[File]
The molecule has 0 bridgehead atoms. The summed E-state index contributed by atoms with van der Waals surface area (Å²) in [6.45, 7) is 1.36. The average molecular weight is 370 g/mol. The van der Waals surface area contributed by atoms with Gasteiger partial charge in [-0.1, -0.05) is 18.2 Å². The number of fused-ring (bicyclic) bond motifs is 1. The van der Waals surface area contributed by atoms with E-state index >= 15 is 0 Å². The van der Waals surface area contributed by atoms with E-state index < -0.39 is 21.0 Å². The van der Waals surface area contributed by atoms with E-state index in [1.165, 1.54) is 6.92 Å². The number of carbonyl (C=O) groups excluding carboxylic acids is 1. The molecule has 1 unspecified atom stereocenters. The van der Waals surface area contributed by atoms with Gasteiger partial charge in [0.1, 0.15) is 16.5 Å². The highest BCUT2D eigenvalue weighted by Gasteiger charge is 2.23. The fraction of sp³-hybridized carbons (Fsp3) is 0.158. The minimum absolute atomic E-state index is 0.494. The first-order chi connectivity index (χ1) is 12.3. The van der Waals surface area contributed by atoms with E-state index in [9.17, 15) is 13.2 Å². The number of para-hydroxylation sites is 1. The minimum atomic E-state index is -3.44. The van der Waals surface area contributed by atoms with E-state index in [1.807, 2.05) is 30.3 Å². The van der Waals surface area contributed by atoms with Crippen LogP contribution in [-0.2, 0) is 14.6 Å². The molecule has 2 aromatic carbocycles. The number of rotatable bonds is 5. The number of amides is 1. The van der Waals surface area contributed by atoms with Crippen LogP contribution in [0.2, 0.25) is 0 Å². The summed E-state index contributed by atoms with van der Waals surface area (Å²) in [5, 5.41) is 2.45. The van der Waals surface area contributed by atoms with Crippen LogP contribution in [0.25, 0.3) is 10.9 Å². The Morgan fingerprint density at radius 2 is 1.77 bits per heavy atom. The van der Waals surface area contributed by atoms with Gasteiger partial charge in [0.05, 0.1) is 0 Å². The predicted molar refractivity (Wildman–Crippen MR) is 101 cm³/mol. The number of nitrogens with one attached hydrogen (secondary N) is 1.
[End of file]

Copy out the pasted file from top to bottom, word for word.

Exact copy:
The molecule has 0 bridgehead atoms. The summed E-state index contributed by atoms with van der Waals surface area (Å²) in [6.45, 7) is 1.36. The average molecular weight is 370 g/mol. The van der Waals surface area contributed by atoms with Gasteiger partial charge in [-0.1, -0.05) is 18.2 Å². The number of fused-ring (bicyclic) bond motifs is 1. The van der Waals surface area contributed by atoms with E-state index >= 15 is 0 Å². The van der Waals surface area contributed by atoms with E-state index < -0.39 is 21.0 Å². The van der Waals surface area contributed by atoms with E-state index in [1.165, 1.54) is 6.92 Å². The number of carbonyl (C=O) groups excluding carboxylic acids is 1. The molecule has 1 unspecified atom stereocenters. The van der Waals surface area contributed by atoms with Gasteiger partial charge in [0.1, 0.15) is 16.5 Å². The highest BCUT2D eigenvalue weighted by Gasteiger charge is 2.23. The fraction of sp³-hybridized carbons (Fsp3) is 0.158. The minimum absolute atomic E-state index is 0.494. The first-order chi connectivity index (χ1) is 12.3. The van der Waals surface area contributed by atoms with E-state index in [9.17, 15) is 13.2 Å². The number of para-hydroxylation sites is 1. The minimum atomic E-state index is -3.44. The van der Waals surface area contributed by atoms with E-state index in [1.807, 2.05) is 30.3 Å². The van der Waals surface area contributed by atoms with Crippen LogP contribution in [-0.2, 0) is 14.6 Å². The molecule has 2 aromatic carbocycles. The number of rotatable bonds is 5. The number of amides is 1. The van der Waals surface area contributed by atoms with Crippen LogP contribution in [0.2, 0.25) is 0 Å². The summed E-state index contributed by atoms with van der Waals surface area (Å²) in [5, 5.41) is 2.45. The van der Waals surface area contributed by atoms with Crippen LogP contribution in [0.25, 0.3) is 10.9 Å². The Morgan fingerprint density at radius 2 is 1.77 bits per heavy atom. The van der Waals surface area contributed by atoms with Gasteiger partial charge in [0.05, 0.1) is 0 Å². The predicted molar refractivity (Wildman–Crippen MR) is 101 cm³/mol. The number of nitrogens with one attached hydrogen (secondary N) is 1.